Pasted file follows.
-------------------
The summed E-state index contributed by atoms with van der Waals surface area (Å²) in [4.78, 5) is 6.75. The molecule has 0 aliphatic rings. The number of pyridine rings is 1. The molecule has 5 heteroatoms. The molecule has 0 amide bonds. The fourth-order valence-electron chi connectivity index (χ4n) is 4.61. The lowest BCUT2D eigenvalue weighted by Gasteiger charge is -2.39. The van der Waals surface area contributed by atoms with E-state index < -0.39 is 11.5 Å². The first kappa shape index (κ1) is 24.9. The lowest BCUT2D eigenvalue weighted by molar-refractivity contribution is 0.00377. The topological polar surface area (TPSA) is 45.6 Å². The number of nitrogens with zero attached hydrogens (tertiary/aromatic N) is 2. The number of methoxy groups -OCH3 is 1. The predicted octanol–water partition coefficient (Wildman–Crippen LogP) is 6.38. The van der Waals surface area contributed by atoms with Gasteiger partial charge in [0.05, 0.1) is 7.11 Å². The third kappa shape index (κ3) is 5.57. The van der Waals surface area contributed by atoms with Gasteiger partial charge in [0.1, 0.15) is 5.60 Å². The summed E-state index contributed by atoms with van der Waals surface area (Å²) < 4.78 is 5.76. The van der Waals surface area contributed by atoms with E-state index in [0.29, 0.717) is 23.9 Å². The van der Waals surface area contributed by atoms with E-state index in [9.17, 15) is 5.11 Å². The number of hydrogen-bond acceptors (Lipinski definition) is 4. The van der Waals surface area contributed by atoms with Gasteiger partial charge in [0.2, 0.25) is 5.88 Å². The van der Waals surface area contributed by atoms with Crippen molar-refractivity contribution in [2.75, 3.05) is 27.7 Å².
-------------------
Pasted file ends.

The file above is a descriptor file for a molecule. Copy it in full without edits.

The summed E-state index contributed by atoms with van der Waals surface area (Å²) in [4.78, 5) is 6.75. The molecule has 0 aliphatic rings. The number of pyridine rings is 1. The molecule has 5 heteroatoms. The molecule has 0 amide bonds. The fourth-order valence-electron chi connectivity index (χ4n) is 4.61. The lowest BCUT2D eigenvalue weighted by Gasteiger charge is -2.39. The van der Waals surface area contributed by atoms with E-state index < -0.39 is 11.5 Å². The first kappa shape index (κ1) is 24.9. The lowest BCUT2D eigenvalue weighted by molar-refractivity contribution is 0.00377. The topological polar surface area (TPSA) is 45.6 Å². The number of nitrogens with zero attached hydrogens (tertiary/aromatic N) is 2. The number of methoxy groups -OCH3 is 1. The predicted octanol–water partition coefficient (Wildman–Crippen LogP) is 6.38. The van der Waals surface area contributed by atoms with Gasteiger partial charge in [0.05, 0.1) is 7.11 Å². The third kappa shape index (κ3) is 5.57. The van der Waals surface area contributed by atoms with Gasteiger partial charge in [0.1, 0.15) is 5.60 Å². The summed E-state index contributed by atoms with van der Waals surface area (Å²) < 4.78 is 5.76. The van der Waals surface area contributed by atoms with E-state index in [0.29, 0.717) is 23.9 Å². The van der Waals surface area contributed by atoms with E-state index in [9.17, 15) is 5.11 Å². The number of hydrogen-bond acceptors (Lipinski definition) is 4. The van der Waals surface area contributed by atoms with Gasteiger partial charge in [0.2, 0.25) is 5.88 Å². The van der Waals surface area contributed by atoms with Crippen molar-refractivity contribution in [2.75, 3.05) is 27.7 Å².